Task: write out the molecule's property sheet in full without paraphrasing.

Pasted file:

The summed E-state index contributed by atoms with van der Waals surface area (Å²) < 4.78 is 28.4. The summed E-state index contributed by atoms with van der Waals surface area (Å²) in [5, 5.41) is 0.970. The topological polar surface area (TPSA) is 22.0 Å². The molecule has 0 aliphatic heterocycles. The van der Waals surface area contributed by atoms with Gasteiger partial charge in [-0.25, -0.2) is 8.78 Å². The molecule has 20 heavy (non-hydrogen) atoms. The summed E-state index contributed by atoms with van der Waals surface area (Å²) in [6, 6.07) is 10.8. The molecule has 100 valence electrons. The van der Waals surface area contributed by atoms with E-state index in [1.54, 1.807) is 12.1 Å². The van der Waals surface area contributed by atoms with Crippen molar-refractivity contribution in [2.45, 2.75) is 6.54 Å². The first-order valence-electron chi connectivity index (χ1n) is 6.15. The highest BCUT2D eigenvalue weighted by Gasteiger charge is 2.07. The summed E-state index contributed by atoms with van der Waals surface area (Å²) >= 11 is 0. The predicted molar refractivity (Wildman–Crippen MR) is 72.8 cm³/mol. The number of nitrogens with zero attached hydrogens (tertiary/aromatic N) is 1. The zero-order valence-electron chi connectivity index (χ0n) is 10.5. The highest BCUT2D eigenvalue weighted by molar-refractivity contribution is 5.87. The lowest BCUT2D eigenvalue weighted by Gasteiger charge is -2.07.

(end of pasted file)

The summed E-state index contributed by atoms with van der Waals surface area (Å²) < 4.78 is 28.4. The summed E-state index contributed by atoms with van der Waals surface area (Å²) in [5, 5.41) is 0.970. The topological polar surface area (TPSA) is 22.0 Å². The molecule has 0 aliphatic heterocycles. The van der Waals surface area contributed by atoms with Gasteiger partial charge in [-0.25, -0.2) is 8.78 Å². The molecule has 20 heavy (non-hydrogen) atoms. The summed E-state index contributed by atoms with van der Waals surface area (Å²) in [6, 6.07) is 10.8. The molecule has 100 valence electrons. The van der Waals surface area contributed by atoms with E-state index in [1.54, 1.807) is 12.1 Å². The van der Waals surface area contributed by atoms with Crippen molar-refractivity contribution in [2.45, 2.75) is 6.54 Å². The first-order valence-electron chi connectivity index (χ1n) is 6.15. The highest BCUT2D eigenvalue weighted by Gasteiger charge is 2.07. The summed E-state index contributed by atoms with van der Waals surface area (Å²) >= 11 is 0. The predicted molar refractivity (Wildman–Crippen MR) is 72.8 cm³/mol. The number of nitrogens with zero attached hydrogens (tertiary/aromatic N) is 1. The zero-order valence-electron chi connectivity index (χ0n) is 10.5. The highest BCUT2D eigenvalue weighted by molar-refractivity contribution is 5.87. The lowest BCUT2D eigenvalue weighted by Gasteiger charge is -2.07.